As a textbook case, Senegal is of threefold interest. Firstly, it is the most eloquent proof that a development strategy based solely on foreign financing is inherently counterproductive (in the long term, between 1960 and 2015, real income per capita in Senegal has stagnated). To be clear, international finance is part of the problem. It can only play a positive role for countries that first rely on the mobilization of their domestic resources (a concept that certainly should not be reduced to an increase in the tax/GDP ratio) and that prioritize domestic financing. This assumes that governments have effective control over their credit systems—over who gets credit and at what rate—which should never be left solely in the hands of the private sector.
Secondly, the case of Senegal allows us to examine the constraints (including the erosion of sovereignty) that countries lacking their own currency face in times of crisis. Being a member of a monetary zone (the West African Economic and Monetary Union), Senegal has the financial status of a local authority (or, to be more precise, the status of a colony). One characteristic of local authorities and colonies is that they depend on taxes for their expenditures, as opposed to states that issue their own currency. The latter are able to spend without being constrained by the amount of taxes they collect. To spend, they need only to ask their central bank to credit (i.e. add figures to) bank accounts. Since the government of Senegal does not issue its own currency, it cannot draw from the central bank in the way rich countries and certain emerging countries are in response to the current crisis. Furthermore, Senegal has no control over the interest rates on the bonds it issues in CFA francs. The fact that interest rates on CFA franc-denominated bonds are sometimes higher than those prevailing on international financial markets tends to favour contracting foreign currency-denominated debt, which exposes countries like Senegal and the Ivory Coast to foreign exchange risk (a risk tied to variations in exchange rates). Only governments for whom sovereignty is nothing but a word can accept this type of situation. Finally, the Senegalese government, like other countries of the WAEMU, has no control over the allocation of credit. Foreign banks decide who is allowed how much credit and at what rate. Hence the exclusion from bank credit of the agricultural sector and SMEs–SMIs, which are the basis of prosperity.
With the coronavirus pandemic, this absence of monetary sovereignty has immediate implications. Given that the government cannot count on tax income in the face of slowing economic activity, its ability to make the necessary spending in order to meet the demands of the country’s present health and economic challenges is dependent on outside generosity: debt forgiveness, moratoriums, development aid, and more debt. In the current configuration, which it needs to get out of, Senegal is not in control of its own destiny, and so it must request external financial support. As the brilliant British economist Wynne Godley wrote in 1992, “the power to issue its own money, to make drafts on its own central bank, is the main thing which defines national independence. If a country gives up or loses this power, it acquires the status of a local authority or colony.”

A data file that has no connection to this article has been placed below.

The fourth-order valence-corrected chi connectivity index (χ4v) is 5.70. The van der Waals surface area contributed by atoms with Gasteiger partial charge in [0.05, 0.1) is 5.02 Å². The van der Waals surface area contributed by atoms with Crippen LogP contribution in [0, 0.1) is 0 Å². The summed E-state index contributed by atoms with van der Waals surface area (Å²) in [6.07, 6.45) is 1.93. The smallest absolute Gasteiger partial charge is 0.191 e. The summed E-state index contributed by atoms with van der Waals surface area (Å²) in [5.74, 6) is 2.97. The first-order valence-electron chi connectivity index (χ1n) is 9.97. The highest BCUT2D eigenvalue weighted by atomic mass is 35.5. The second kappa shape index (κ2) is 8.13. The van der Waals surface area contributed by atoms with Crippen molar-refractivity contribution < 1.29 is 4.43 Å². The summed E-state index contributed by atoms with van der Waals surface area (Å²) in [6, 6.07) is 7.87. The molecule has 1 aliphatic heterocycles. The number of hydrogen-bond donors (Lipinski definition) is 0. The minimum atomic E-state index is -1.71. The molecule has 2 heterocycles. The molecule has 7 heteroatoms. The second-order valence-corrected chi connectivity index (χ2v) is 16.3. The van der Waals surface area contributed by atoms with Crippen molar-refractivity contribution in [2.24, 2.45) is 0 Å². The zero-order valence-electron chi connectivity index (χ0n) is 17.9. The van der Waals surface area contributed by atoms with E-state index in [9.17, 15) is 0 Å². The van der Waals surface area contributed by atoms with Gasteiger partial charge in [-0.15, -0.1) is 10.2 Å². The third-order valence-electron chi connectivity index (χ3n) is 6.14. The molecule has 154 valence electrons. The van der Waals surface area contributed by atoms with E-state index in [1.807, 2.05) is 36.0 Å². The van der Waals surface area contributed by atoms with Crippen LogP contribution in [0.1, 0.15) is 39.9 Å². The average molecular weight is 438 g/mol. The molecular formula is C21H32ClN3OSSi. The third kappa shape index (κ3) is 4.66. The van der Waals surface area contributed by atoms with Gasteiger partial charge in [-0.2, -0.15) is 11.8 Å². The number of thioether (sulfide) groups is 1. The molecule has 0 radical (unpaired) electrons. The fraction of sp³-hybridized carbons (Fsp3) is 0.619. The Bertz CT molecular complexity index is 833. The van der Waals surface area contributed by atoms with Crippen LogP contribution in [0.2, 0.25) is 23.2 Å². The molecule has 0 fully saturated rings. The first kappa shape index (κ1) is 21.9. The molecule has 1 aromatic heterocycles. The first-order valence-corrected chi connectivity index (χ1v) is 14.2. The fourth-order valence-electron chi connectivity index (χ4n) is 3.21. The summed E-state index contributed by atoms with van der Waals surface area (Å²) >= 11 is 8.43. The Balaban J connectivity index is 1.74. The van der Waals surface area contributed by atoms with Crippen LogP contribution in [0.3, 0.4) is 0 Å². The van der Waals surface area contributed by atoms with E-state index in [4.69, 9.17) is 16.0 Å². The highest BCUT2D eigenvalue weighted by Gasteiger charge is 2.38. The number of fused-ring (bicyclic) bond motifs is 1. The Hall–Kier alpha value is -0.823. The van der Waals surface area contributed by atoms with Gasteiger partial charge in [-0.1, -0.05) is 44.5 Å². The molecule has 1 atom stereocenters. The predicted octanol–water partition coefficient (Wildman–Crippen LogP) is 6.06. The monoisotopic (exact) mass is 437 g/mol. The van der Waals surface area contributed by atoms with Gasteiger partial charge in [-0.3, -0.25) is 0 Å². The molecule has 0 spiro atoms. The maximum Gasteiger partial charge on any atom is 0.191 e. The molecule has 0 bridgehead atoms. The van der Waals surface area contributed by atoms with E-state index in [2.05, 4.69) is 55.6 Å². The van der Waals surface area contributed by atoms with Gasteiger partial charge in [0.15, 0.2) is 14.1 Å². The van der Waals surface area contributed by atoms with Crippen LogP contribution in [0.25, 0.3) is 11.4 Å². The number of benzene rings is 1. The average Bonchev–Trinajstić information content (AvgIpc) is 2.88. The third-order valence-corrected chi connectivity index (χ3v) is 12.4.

Many African countries that do have their own currency are also obliged to request external financial support. But their advantage over Senegal is one that few of them use: they have no intrinsic financial constraint in their own currencies. In principle, they can finance any project that relies on local resources under their control. For example, if Guinea had all the expertise and materials in place to build a pharmaceutical plant, it would have no obstacle to financing that with Guinean currency. The country’s central bank could facilitate the process. But, of course, few African countries have a resolute policy of mobilizing local resources. To do so would require a political determination that no longer existed on the continent since the assassination of Thomas Sankara in 1987.
Finally, the case of Senegal allows us to see that foreign currency debt is not so much the cause of underdevelopment as it is its symptom. It is the result of a primary specialization within the global economy with limited or inexistent monetary sovereignty, unreasonable level of openness to trade, the domination of key sectors by foreign capital, and unequal social structures that sustain a model of accumulation in which economic growth only reaches a minority of the population relying mostly on imported goods for their consumption, etc. As long as this structure of dependence is maintained, the cancellation of foreign debt—if it is even possible—will change nothing. It would only give the governments a slightly wider budgetary margin in the short term and spare them from having to inflict more misery on already weakened populations.